"...The digitalization of education should be geared towards a better implementation of the right to education for all, where it is demonstrated that it brings a significant added value. In this regard, it is important to understand the profit-driven agenda of digital technology lobbyists and companies. In addition, the digitalization of education should not increase inequalities and benefit already privileged segments of societies only or lead to violations of other human rights within education, in particular the right to privacy...."
¿Cuál es el papel de la política educativa en esta nueva etapa de tecnología digital basada en plataformas? ¿Dónde está la evidencia de que los alumnos aprenderán (o están aprendiendo) mejor, más rápido o de manera más eficiente utilizando estas plataformas? ¿Quién y cómo debe adoptar y administrar estas plataformas? ¿Cómo transformarán los códigos éticos, pedagógicos y sociológicos del aprendizaje?
[EN] Here is a compilation of the joint publications (chapters, global reports, studies) elaborated or published during the last year or so. Most of them discuss the role of digital technologies, education policies, the impact of COVID in education, remote learning, privacy, among others. [SP] Aquí una compilación de las publicaciones conjuntas (capítulos, informes globales, estudios) elaboradas y publicadas durante el último año. En la mayoría exploramos el papel de las tecnologías digitales, las políticas educativas, el impacto del COVID en la educación, el aprendizaje remoto, la privacidad, entre otros.
The open-access eBook: I accept the terms and conditions: Uses and abuses of digital technologies, published by IDRC and Ceibal Foundation. Available in English and Spanish (Spanish version published by Santiallana Foundation). This book questions the purported neutrality of technology. They explore the extent to which the algorithms that give life to digital tools become the new oracle, the interface of connection with reality—a reality modified to satisfy the interests of a few. In this scenario, states are late to the discussion and the population at the individual level lacks the tools to regulate and manage their digital lives. It is crucial to understand the limitations of the current era and to take account of the fact that artificial stupidity (resulting from systems offering poor or bad information in an automated fashion) can be more dangerous than the lack of timely information. Today, it is necessary to develop an improved understanding of the meaning of critical digital literacy so that digital citizens can help make sense of, and act on, the new rules of the game.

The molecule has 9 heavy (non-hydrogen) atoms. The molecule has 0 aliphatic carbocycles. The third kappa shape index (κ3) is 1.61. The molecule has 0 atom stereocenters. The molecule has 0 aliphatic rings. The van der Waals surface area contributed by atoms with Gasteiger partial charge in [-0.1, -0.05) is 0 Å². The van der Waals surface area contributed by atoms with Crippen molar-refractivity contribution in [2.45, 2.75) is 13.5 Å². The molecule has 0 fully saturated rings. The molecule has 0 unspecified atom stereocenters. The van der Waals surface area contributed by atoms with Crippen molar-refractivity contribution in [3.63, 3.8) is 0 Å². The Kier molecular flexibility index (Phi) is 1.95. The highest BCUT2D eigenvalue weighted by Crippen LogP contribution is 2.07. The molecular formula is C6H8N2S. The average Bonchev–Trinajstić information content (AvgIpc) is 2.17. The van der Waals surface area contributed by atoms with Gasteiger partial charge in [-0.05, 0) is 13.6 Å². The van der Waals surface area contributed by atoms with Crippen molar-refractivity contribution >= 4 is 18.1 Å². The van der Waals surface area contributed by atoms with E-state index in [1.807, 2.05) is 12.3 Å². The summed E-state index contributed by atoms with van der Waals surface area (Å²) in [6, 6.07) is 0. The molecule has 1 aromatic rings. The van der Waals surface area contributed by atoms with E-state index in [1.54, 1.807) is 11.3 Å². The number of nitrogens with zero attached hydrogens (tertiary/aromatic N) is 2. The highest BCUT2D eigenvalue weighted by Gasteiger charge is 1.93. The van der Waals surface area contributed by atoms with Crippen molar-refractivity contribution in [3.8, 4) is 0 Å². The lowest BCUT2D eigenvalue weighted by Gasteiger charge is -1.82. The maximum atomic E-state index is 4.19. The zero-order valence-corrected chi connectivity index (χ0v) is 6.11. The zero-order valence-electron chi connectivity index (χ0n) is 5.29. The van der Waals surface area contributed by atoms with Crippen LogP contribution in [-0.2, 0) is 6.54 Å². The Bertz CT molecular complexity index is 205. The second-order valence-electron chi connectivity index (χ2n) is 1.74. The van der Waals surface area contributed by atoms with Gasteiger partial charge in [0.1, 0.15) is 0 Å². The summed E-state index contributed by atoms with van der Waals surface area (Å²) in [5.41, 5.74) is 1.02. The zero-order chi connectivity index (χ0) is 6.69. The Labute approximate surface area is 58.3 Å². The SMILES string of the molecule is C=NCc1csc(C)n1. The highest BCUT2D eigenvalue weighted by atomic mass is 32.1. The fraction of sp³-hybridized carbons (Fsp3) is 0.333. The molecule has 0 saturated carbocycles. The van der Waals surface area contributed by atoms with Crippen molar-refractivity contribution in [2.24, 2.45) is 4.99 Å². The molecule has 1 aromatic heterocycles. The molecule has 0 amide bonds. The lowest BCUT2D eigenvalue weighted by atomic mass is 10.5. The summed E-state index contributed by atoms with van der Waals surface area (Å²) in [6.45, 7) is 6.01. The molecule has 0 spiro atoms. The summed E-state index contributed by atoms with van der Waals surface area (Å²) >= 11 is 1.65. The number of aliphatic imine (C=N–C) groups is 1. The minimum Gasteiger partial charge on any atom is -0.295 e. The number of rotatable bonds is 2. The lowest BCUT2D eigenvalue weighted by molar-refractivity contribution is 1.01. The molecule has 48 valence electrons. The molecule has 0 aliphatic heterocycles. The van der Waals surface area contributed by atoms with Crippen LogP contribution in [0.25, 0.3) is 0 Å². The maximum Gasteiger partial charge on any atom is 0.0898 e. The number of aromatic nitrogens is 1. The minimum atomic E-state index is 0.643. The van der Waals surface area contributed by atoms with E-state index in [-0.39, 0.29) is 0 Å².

These press clippings might help us to understand how important is (and will be) to understand the transactional cost of our digital life. The pandemic has accelerated the role of technologies. Perhaps changes in our mindset and behaviors will be needed. To what extent we understand the old and new vulnerabilities that emerge in the digital society? No need to say that this message shall not be oversimplified as a call against all digital technologies. This is a call-to-action to be critical and to be alert. Citizens will still need to protect themselves in the smart city (I prefer smart citizens before smart cities).